How to Get Certified as a Woman-Owned Business

August 13, 2014 Rieva Lesonsky

woman-owned business

Should your small business get certified as a woman-owned business? Being certified as woman-owned can have many advantages. The federal government, many big corporations, and many state and local governments have diversity programs that require them to award a certain percentage of their contracts to companies owned by women. Getting certified opens you up to these opportunities.

However, getting certified as a woman-owned business isn’t a piece of cake—it’s a complex process that requires time, dedication and application fees. Here’s what you need to know:

If you want to go after federal contracts, you’ll need to get certified through the Small Business Administration (SBA). The SBA designates two categories: Women-Owned Small Businesses (WOSBs) or Economically Disadvantaged Women-Owned Small Businesses (EDWOSBs). Learn more about the categories and certification process here.

The Women’s Business Enterprise National Council, the National Women Business Owners Corp. and the U.S. Women’s Chamber of Commerce are three nationwide organizations that the SBA has approved as third-party certifiers. Visit their websites to see which types of certifications they offer, the costs and other programs that may benefit you, such as listings in the organizations’ databases of women-owned businesses or access to matchmaking events or trade shows put on by the organizations to help women find contracting opportunities.

While the requirements of certification may vary slightly depending on what type of certification you’re seeking, typically you’ll be required to prove that a woman or women are the majority owner/s of the business (i.e., own 51 percent or more of the company). The woman or women must also be able to show direct involvement in daily operations of the business—in other words, a man can’t give his wife who’s not involved in daily operations 51 percent ownership of the business and then claim it’s women-owned.

If your business is less than a year old, you’ll probably want to wait a while to apply for women-owned business certification. Why? Because you’ll generally need to show a track record of success, including financial statements and prior years’ tax returns. It can be more difficult to get certified if your business is unproven.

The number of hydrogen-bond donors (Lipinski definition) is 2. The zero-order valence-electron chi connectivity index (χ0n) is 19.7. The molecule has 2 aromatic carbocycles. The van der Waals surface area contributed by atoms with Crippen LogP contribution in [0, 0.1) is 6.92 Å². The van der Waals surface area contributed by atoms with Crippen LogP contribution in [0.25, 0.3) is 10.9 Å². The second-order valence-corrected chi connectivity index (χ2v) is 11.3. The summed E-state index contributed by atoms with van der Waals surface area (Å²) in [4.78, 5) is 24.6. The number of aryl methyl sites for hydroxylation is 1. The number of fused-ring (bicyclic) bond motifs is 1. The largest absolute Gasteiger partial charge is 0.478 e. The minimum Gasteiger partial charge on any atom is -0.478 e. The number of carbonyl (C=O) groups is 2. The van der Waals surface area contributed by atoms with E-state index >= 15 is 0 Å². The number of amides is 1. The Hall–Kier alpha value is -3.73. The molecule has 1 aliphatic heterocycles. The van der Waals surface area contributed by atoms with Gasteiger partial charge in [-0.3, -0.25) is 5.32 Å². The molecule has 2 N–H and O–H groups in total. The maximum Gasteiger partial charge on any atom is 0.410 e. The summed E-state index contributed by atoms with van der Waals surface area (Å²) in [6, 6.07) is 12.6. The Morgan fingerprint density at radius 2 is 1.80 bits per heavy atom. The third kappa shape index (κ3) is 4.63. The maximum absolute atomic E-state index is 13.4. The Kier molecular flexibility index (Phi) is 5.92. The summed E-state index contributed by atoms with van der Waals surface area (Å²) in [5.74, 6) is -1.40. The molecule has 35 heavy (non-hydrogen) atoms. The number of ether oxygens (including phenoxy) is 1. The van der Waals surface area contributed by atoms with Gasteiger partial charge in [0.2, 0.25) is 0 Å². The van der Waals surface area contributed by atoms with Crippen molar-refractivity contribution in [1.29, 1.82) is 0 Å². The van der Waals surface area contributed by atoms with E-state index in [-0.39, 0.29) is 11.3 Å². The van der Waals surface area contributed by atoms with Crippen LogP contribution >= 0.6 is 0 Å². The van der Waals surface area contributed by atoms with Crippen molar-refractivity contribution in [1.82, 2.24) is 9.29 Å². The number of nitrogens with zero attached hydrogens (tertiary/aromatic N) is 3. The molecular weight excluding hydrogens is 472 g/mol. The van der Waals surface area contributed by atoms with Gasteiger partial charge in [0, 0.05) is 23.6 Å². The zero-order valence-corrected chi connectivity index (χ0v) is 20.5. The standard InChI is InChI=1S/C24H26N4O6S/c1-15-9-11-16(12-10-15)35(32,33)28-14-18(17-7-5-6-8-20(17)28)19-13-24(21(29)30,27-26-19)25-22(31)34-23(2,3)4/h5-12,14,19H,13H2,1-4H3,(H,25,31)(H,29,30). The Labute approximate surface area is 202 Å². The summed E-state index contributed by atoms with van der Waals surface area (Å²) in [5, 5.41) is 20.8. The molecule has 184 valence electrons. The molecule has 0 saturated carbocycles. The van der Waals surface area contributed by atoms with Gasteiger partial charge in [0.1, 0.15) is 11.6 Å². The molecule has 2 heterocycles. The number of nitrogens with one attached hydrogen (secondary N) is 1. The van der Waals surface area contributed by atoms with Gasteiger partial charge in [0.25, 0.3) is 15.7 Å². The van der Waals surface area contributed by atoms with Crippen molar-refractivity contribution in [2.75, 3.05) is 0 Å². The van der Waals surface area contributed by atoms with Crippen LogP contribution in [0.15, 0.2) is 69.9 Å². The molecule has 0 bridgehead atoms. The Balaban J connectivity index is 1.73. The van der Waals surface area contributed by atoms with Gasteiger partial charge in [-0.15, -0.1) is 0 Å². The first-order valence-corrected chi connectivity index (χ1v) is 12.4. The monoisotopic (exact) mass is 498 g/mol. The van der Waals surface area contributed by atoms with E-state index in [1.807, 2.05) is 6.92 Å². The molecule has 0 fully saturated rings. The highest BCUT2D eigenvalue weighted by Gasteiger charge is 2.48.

Once you decide you’re ready to get certified, be prepared to provide reams of documents, typically including but not limited to:

  • Business plans
  • Corporate documents
  • Business licenses and permits
  • Tax returns (possibly including personal tax returns)
  • Identification
  • References from key clients and customers
  • Bank account information
  • Financial statements

Depending on which organization is certifying your business, they may visit your place of business and/or conduct an in-person interview with you, too. After submitting your application, the certification process can take several months—assuming your application documentation are complete.

Once you’re certified, market your business with pride and be sure to emphasize your certification on your website and in your marketing materials—you earned it!

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Author information

Rieva Lesonsky

Rieva Lesonsky

Rieva Lesonsky is CEO of GrowBiz Media, a media and custom content company focusing on small business and entrepreneurship. Email Rieva at rieva@smallbizdaily.com, follow her on Google+ and Twitter.com/Rieva, and visit her website, SmallBizDaily.com, to get the scoop on business trends and sign up for Rieva’s free TrendCast reports.

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